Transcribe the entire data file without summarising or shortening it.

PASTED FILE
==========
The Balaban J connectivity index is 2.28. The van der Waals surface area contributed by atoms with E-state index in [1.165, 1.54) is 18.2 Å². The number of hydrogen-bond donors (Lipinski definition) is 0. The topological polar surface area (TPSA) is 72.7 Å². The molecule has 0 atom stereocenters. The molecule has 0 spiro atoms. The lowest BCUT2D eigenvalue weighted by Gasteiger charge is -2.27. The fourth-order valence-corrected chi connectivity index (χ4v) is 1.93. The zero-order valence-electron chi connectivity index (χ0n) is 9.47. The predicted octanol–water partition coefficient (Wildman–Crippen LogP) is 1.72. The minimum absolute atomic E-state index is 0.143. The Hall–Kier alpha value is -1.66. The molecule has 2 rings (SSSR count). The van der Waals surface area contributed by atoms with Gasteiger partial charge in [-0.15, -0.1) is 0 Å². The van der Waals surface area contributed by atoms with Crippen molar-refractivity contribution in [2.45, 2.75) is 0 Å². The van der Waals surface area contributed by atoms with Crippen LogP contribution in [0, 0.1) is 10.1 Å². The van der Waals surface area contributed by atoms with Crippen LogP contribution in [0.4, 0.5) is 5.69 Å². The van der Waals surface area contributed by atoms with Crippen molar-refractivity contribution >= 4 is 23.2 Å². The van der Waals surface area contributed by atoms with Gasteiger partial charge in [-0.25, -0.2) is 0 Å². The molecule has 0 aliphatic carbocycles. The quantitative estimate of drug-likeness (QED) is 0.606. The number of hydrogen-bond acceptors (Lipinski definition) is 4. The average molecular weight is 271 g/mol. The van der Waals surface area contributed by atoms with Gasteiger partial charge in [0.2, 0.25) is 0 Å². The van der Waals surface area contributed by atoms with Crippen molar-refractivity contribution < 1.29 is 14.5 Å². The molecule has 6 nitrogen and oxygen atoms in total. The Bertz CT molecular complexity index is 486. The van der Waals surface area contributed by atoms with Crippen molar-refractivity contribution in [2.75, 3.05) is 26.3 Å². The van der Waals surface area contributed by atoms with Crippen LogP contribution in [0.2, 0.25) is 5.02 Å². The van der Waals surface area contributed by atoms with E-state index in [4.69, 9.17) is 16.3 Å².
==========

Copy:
The Balaban J connectivity index is 2.28. The van der Waals surface area contributed by atoms with E-state index in [1.165, 1.54) is 18.2 Å². The number of hydrogen-bond donors (Lipinski definition) is 0. The topological polar surface area (TPSA) is 72.7 Å². The molecule has 0 atom stereocenters. The molecule has 0 spiro atoms. The lowest BCUT2D eigenvalue weighted by Gasteiger charge is -2.27. The fourth-order valence-corrected chi connectivity index (χ4v) is 1.93. The zero-order valence-electron chi connectivity index (χ0n) is 9.47. The predicted octanol–water partition coefficient (Wildman–Crippen LogP) is 1.72. The minimum absolute atomic E-state index is 0.143. The Hall–Kier alpha value is -1.66. The molecule has 2 rings (SSSR count). The van der Waals surface area contributed by atoms with Gasteiger partial charge in [-0.15, -0.1) is 0 Å². The van der Waals surface area contributed by atoms with Crippen molar-refractivity contribution in [2.45, 2.75) is 0 Å². The van der Waals surface area contributed by atoms with Crippen LogP contribution in [0, 0.1) is 10.1 Å². The van der Waals surface area contributed by atoms with Crippen LogP contribution in [0.4, 0.5) is 5.69 Å². The van der Waals surface area contributed by atoms with Crippen molar-refractivity contribution >= 4 is 23.2 Å². The van der Waals surface area contributed by atoms with Gasteiger partial charge in [-0.25, -0.2) is 0 Å². The molecule has 0 aliphatic carbocycles. The quantitative estimate of drug-likeness (QED) is 0.606. The number of hydrogen-bond acceptors (Lipinski definition) is 4. The average molecular weight is 271 g/mol. The van der Waals surface area contributed by atoms with Gasteiger partial charge in [0.2, 0.25) is 0 Å². The van der Waals surface area contributed by atoms with Crippen molar-refractivity contribution < 1.29 is 14.5 Å². The molecule has 6 nitrogen and oxygen atoms in total. The Bertz CT molecular complexity index is 486. The van der Waals surface area contributed by atoms with Crippen molar-refractivity contribution in [2.75, 3.05) is 26.3 Å². The van der Waals surface area contributed by atoms with Crippen LogP contribution in [0.2, 0.25) is 5.02 Å². The van der Waals surface area contributed by atoms with E-state index in [4.69, 9.17) is 16.3 Å².